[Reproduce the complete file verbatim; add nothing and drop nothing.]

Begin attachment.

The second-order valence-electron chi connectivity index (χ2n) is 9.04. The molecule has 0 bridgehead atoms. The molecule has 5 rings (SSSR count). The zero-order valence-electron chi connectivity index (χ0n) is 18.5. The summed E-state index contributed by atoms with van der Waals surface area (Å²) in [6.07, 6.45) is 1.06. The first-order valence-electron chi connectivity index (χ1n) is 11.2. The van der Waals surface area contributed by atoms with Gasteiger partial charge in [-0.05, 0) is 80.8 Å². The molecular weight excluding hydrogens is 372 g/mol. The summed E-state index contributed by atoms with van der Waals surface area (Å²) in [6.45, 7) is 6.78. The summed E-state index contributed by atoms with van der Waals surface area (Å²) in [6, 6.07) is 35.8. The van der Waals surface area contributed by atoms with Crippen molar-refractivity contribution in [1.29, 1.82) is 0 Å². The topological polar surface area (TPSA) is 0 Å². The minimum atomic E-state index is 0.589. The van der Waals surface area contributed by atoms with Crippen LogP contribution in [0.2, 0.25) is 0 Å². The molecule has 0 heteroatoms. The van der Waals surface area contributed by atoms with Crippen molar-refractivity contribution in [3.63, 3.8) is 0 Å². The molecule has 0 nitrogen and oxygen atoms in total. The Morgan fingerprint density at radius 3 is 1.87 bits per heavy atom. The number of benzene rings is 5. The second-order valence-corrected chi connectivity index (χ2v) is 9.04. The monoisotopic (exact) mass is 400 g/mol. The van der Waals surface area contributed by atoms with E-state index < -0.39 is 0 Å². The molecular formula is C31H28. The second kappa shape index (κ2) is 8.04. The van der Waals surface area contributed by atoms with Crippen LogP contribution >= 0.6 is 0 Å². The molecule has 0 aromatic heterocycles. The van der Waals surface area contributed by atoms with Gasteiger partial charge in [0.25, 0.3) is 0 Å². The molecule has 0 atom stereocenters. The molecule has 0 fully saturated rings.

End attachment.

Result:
The second-order valence-electron chi connectivity index (χ2n) is 9.04. The molecule has 0 bridgehead atoms. The molecule has 5 rings (SSSR count). The zero-order valence-electron chi connectivity index (χ0n) is 18.5. The summed E-state index contributed by atoms with van der Waals surface area (Å²) in [6.07, 6.45) is 1.06. The first-order valence-electron chi connectivity index (χ1n) is 11.2. The van der Waals surface area contributed by atoms with Gasteiger partial charge in [-0.05, 0) is 80.8 Å². The molecular weight excluding hydrogens is 372 g/mol. The summed E-state index contributed by atoms with van der Waals surface area (Å²) in [6.45, 7) is 6.78. The summed E-state index contributed by atoms with van der Waals surface area (Å²) in [6, 6.07) is 35.8. The van der Waals surface area contributed by atoms with Crippen molar-refractivity contribution in [1.29, 1.82) is 0 Å². The topological polar surface area (TPSA) is 0 Å². The minimum atomic E-state index is 0.589. The van der Waals surface area contributed by atoms with Crippen LogP contribution in [0.2, 0.25) is 0 Å². The molecule has 0 heteroatoms. The van der Waals surface area contributed by atoms with Crippen molar-refractivity contribution in [3.63, 3.8) is 0 Å². The molecule has 0 nitrogen and oxygen atoms in total. The Morgan fingerprint density at radius 3 is 1.87 bits per heavy atom. The number of benzene rings is 5. The second-order valence-corrected chi connectivity index (χ2v) is 9.04. The monoisotopic (exact) mass is 400 g/mol. The van der Waals surface area contributed by atoms with E-state index < -0.39 is 0 Å². The molecular formula is C31H28. The second kappa shape index (κ2) is 8.04. The van der Waals surface area contributed by atoms with Crippen LogP contribution >= 0.6 is 0 Å². The molecule has 0 aromatic heterocycles. The van der Waals surface area contributed by atoms with Gasteiger partial charge in [0.25, 0.3) is 0 Å². The molecule has 0 atom stereocenters. The molecule has 0 fully saturated rings.